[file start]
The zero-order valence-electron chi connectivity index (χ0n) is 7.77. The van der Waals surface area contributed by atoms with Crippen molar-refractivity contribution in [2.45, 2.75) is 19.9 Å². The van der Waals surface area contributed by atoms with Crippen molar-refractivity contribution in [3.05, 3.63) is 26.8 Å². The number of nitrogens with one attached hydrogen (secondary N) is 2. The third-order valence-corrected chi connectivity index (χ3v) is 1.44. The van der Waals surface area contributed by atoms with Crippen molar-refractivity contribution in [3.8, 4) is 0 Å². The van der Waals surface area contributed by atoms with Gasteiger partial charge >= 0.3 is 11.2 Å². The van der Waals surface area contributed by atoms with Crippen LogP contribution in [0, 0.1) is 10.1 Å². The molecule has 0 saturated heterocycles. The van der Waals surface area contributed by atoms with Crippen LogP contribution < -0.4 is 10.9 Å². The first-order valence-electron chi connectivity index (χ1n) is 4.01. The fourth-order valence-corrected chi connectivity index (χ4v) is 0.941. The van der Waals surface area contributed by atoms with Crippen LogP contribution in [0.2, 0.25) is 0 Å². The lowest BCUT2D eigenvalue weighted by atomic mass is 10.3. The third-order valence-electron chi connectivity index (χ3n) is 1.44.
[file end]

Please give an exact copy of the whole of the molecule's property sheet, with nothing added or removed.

The zero-order valence-electron chi connectivity index (χ0n) is 7.77. The van der Waals surface area contributed by atoms with Crippen molar-refractivity contribution in [2.45, 2.75) is 19.9 Å². The van der Waals surface area contributed by atoms with Crippen molar-refractivity contribution in [3.05, 3.63) is 26.8 Å². The number of nitrogens with one attached hydrogen (secondary N) is 2. The third-order valence-corrected chi connectivity index (χ3v) is 1.44. The van der Waals surface area contributed by atoms with Crippen molar-refractivity contribution in [3.8, 4) is 0 Å². The van der Waals surface area contributed by atoms with Gasteiger partial charge >= 0.3 is 11.2 Å². The van der Waals surface area contributed by atoms with Crippen LogP contribution in [0, 0.1) is 10.1 Å². The molecule has 0 saturated heterocycles. The van der Waals surface area contributed by atoms with Crippen LogP contribution < -0.4 is 10.9 Å². The first-order valence-electron chi connectivity index (χ1n) is 4.01. The fourth-order valence-corrected chi connectivity index (χ4v) is 0.941. The van der Waals surface area contributed by atoms with Crippen LogP contribution in [0.2, 0.25) is 0 Å². The lowest BCUT2D eigenvalue weighted by atomic mass is 10.3. The third-order valence-electron chi connectivity index (χ3n) is 1.44.